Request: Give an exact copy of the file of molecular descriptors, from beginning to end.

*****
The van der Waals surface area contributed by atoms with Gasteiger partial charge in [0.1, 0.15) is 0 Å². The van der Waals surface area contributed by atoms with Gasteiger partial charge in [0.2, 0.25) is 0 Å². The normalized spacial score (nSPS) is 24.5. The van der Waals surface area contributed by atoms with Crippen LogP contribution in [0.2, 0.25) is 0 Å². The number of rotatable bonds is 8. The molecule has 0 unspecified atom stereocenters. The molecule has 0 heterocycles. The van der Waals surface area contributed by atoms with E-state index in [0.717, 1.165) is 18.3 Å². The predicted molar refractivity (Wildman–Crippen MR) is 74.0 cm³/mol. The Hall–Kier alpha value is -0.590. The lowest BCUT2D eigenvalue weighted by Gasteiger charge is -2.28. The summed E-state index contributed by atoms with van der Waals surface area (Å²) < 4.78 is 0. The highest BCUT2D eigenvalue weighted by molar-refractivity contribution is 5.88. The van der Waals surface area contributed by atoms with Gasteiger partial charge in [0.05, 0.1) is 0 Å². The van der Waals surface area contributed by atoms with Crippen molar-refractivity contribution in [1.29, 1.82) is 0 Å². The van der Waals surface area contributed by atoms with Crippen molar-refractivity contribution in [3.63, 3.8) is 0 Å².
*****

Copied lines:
The van der Waals surface area contributed by atoms with Gasteiger partial charge in [0.1, 0.15) is 0 Å². The van der Waals surface area contributed by atoms with Gasteiger partial charge in [0.2, 0.25) is 0 Å². The normalized spacial score (nSPS) is 24.5. The van der Waals surface area contributed by atoms with Crippen LogP contribution in [0.2, 0.25) is 0 Å². The number of rotatable bonds is 8. The molecule has 0 unspecified atom stereocenters. The molecule has 0 heterocycles. The van der Waals surface area contributed by atoms with E-state index in [0.717, 1.165) is 18.3 Å². The predicted molar refractivity (Wildman–Crippen MR) is 74.0 cm³/mol. The Hall–Kier alpha value is -0.590. The lowest BCUT2D eigenvalue weighted by Gasteiger charge is -2.28. The summed E-state index contributed by atoms with van der Waals surface area (Å²) < 4.78 is 0. The highest BCUT2D eigenvalue weighted by molar-refractivity contribution is 5.88. The van der Waals surface area contributed by atoms with Gasteiger partial charge in [0.05, 0.1) is 0 Å². The van der Waals surface area contributed by atoms with Crippen molar-refractivity contribution in [1.29, 1.82) is 0 Å². The van der Waals surface area contributed by atoms with Crippen molar-refractivity contribution in [3.63, 3.8) is 0 Å².